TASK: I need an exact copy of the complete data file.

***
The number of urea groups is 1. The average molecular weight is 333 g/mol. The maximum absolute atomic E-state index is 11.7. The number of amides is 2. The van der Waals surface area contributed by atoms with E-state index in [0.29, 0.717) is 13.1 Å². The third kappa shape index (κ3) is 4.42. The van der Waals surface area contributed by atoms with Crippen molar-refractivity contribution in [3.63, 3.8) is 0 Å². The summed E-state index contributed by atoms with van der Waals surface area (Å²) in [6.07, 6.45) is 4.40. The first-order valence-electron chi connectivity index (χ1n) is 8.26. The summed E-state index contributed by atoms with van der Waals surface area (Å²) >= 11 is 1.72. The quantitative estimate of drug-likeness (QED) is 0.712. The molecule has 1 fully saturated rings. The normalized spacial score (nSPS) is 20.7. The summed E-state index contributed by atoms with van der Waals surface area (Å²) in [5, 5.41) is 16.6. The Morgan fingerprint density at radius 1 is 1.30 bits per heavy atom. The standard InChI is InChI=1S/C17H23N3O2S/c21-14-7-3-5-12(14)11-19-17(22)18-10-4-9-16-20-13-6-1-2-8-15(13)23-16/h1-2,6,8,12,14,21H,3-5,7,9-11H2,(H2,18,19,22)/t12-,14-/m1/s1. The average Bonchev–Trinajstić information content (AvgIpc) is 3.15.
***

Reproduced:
The number of urea groups is 1. The average molecular weight is 333 g/mol. The maximum absolute atomic E-state index is 11.7. The number of amides is 2. The van der Waals surface area contributed by atoms with E-state index in [0.29, 0.717) is 13.1 Å². The third kappa shape index (κ3) is 4.42. The van der Waals surface area contributed by atoms with Crippen molar-refractivity contribution in [3.63, 3.8) is 0 Å². The summed E-state index contributed by atoms with van der Waals surface area (Å²) in [6.07, 6.45) is 4.40. The first-order valence-electron chi connectivity index (χ1n) is 8.26. The summed E-state index contributed by atoms with van der Waals surface area (Å²) >= 11 is 1.72. The quantitative estimate of drug-likeness (QED) is 0.712. The molecule has 1 fully saturated rings. The normalized spacial score (nSPS) is 20.7. The summed E-state index contributed by atoms with van der Waals surface area (Å²) in [5, 5.41) is 16.6. The Morgan fingerprint density at radius 1 is 1.30 bits per heavy atom. The standard InChI is InChI=1S/C17H23N3O2S/c21-14-7-3-5-12(14)11-19-17(22)18-10-4-9-16-20-13-6-1-2-8-15(13)23-16/h1-2,6,8,12,14,21H,3-5,7,9-11H2,(H2,18,19,22)/t12-,14-/m1/s1. The average Bonchev–Trinajstić information content (AvgIpc) is 3.15.